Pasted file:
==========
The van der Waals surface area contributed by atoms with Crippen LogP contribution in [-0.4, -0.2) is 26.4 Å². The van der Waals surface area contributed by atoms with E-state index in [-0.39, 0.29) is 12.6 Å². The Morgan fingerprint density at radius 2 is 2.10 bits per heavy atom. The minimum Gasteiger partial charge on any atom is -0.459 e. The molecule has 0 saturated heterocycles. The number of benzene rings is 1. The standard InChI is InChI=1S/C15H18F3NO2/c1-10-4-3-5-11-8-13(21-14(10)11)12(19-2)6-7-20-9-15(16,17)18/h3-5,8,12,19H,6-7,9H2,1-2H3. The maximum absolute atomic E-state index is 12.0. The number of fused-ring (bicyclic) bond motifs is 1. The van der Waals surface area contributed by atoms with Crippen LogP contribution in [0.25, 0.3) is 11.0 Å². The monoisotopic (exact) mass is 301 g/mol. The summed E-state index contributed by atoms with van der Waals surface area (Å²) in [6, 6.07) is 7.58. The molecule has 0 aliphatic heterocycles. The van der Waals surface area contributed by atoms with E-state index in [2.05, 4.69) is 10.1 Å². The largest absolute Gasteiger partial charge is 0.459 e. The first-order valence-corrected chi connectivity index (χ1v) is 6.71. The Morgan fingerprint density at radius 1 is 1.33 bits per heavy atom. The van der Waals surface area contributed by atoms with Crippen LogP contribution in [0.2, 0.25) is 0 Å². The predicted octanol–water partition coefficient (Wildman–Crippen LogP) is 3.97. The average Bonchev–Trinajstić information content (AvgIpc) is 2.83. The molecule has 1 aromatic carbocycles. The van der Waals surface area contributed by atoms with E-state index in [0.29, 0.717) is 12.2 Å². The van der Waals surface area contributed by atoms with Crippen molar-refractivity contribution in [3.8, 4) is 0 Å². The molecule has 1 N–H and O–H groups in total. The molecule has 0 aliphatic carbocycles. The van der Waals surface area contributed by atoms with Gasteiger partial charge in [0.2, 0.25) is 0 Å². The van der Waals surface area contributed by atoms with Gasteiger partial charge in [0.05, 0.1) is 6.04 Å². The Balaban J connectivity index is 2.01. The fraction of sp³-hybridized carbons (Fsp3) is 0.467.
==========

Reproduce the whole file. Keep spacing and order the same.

The van der Waals surface area contributed by atoms with Crippen LogP contribution in [-0.4, -0.2) is 26.4 Å². The van der Waals surface area contributed by atoms with E-state index in [-0.39, 0.29) is 12.6 Å². The Morgan fingerprint density at radius 2 is 2.10 bits per heavy atom. The minimum Gasteiger partial charge on any atom is -0.459 e. The molecule has 0 saturated heterocycles. The number of benzene rings is 1. The standard InChI is InChI=1S/C15H18F3NO2/c1-10-4-3-5-11-8-13(21-14(10)11)12(19-2)6-7-20-9-15(16,17)18/h3-5,8,12,19H,6-7,9H2,1-2H3. The maximum absolute atomic E-state index is 12.0. The number of fused-ring (bicyclic) bond motifs is 1. The van der Waals surface area contributed by atoms with Crippen LogP contribution in [0.25, 0.3) is 11.0 Å². The monoisotopic (exact) mass is 301 g/mol. The summed E-state index contributed by atoms with van der Waals surface area (Å²) in [6, 6.07) is 7.58. The molecule has 0 aliphatic heterocycles. The van der Waals surface area contributed by atoms with E-state index in [2.05, 4.69) is 10.1 Å². The largest absolute Gasteiger partial charge is 0.459 e. The first-order valence-corrected chi connectivity index (χ1v) is 6.71. The Morgan fingerprint density at radius 1 is 1.33 bits per heavy atom. The van der Waals surface area contributed by atoms with Crippen LogP contribution in [0.2, 0.25) is 0 Å². The predicted octanol–water partition coefficient (Wildman–Crippen LogP) is 3.97. The average Bonchev–Trinajstić information content (AvgIpc) is 2.83. The molecule has 1 aromatic carbocycles. The van der Waals surface area contributed by atoms with E-state index in [0.29, 0.717) is 12.2 Å². The van der Waals surface area contributed by atoms with Crippen molar-refractivity contribution in [3.8, 4) is 0 Å². The molecule has 1 N–H and O–H groups in total. The molecule has 0 aliphatic carbocycles. The van der Waals surface area contributed by atoms with Gasteiger partial charge in [0.2, 0.25) is 0 Å². The van der Waals surface area contributed by atoms with Gasteiger partial charge in [0.05, 0.1) is 6.04 Å². The Balaban J connectivity index is 2.01. The fraction of sp³-hybridized carbons (Fsp3) is 0.467.